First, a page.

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(ĕmpē-ē`mə), persistent purulent discharge into a cavity such as the pleural space or the gallbladder. Empyema results as a complication of bacterial infections such as pneumonia and lung abscess. It is now relatively rare because of the widespread availability of therapy for the infections that precipitate the disease.
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The following article is from The Great Soviet Encyclopedia (1979). It might be outdated or ideologically biased.



the accumulation of pus in a closed body cavity or in a hollow organ if the outlet for the pus is blocked by a concrement or inflammatory infiltrate. Empyema may develop after purulent inflammation of the walls of a cavity or organ caused by shifting of the inflammatory process from the nearest organ, for example, from bone to the walls of a joint cavity in osteomyelitis. It also occurs after direct penetration of the infection into a cavity upon injury to its wall, for example, after rupture of a pulmonary abscess into the pleural cavity. The symptoms of empyema vary depending on whether the condition is acute or chronic and on the site of the infection. They may include a high fever, intoxication, pain, and change in the blood composition.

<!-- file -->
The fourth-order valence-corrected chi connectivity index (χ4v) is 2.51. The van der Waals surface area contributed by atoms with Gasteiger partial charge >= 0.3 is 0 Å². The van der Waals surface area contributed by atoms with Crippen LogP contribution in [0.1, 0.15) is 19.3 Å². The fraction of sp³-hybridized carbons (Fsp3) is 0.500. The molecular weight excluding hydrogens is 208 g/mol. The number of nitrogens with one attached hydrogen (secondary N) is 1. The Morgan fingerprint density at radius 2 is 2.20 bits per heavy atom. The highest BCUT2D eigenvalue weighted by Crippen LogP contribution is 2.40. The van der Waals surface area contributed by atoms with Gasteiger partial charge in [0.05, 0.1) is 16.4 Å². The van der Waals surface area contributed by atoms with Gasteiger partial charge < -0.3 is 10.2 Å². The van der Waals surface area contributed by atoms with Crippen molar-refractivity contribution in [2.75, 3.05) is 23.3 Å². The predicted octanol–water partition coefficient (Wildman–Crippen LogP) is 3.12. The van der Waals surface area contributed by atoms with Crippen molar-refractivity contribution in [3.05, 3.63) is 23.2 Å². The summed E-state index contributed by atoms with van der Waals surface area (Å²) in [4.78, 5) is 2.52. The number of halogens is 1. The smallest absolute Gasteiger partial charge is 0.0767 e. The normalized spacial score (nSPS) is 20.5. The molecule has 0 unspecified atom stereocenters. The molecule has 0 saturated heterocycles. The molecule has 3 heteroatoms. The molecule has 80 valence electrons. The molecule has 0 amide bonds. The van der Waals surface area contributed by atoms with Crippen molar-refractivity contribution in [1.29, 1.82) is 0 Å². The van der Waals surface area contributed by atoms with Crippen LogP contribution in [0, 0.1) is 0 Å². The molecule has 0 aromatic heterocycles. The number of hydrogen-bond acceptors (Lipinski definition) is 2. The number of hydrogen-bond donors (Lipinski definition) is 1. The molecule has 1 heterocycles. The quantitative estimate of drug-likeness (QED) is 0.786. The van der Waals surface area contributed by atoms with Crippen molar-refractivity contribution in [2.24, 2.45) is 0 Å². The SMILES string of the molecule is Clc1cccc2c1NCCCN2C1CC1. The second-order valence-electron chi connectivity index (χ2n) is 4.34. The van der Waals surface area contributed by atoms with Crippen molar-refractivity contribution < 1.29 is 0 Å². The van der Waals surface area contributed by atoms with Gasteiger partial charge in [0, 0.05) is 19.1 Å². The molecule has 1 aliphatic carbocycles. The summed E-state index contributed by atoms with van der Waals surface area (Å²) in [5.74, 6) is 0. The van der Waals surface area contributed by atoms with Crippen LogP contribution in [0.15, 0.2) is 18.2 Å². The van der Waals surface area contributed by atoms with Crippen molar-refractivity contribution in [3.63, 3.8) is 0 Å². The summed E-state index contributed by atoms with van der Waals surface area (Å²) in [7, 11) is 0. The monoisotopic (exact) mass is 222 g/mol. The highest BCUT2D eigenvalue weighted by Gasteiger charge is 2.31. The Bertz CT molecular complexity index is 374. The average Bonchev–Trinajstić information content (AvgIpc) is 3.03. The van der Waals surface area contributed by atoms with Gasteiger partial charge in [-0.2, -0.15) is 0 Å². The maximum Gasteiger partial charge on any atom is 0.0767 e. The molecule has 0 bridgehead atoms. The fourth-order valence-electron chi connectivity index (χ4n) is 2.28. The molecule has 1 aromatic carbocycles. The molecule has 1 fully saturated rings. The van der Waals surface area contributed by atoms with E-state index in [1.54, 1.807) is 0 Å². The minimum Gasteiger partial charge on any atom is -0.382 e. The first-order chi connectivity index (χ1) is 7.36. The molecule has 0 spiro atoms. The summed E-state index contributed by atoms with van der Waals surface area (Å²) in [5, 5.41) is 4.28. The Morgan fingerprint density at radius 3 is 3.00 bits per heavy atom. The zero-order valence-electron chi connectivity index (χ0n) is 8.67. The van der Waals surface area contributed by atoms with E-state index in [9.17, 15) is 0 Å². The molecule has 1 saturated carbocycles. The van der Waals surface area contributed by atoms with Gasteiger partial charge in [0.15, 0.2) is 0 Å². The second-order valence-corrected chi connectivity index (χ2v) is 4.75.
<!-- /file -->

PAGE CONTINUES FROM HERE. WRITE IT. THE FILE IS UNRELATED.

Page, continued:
Treatment may require removal of the affected organ, for example, in suppurative appendicitis and suppurative cholecystitis. In some cases the purulent cavity is opened, pus is removed and the cavity is drained, for example, in suppurative pleurisy (thoracic empyema) or suppurative arthritis.

The Great Soviet Encyclopedia, 3rd Edition (1970-1979). © 2010 The Gale Group, Inc. All rights reserved.


The presence of pus in the body cavity, hollow organ, or tissue space; when the term is used without qualification, it generally refers to pus in the pleural space.
McGraw-Hill Dictionary of Scientific & Technical Terms, 6E, Copyright © 2003 by The McGraw-Hill Companies, Inc.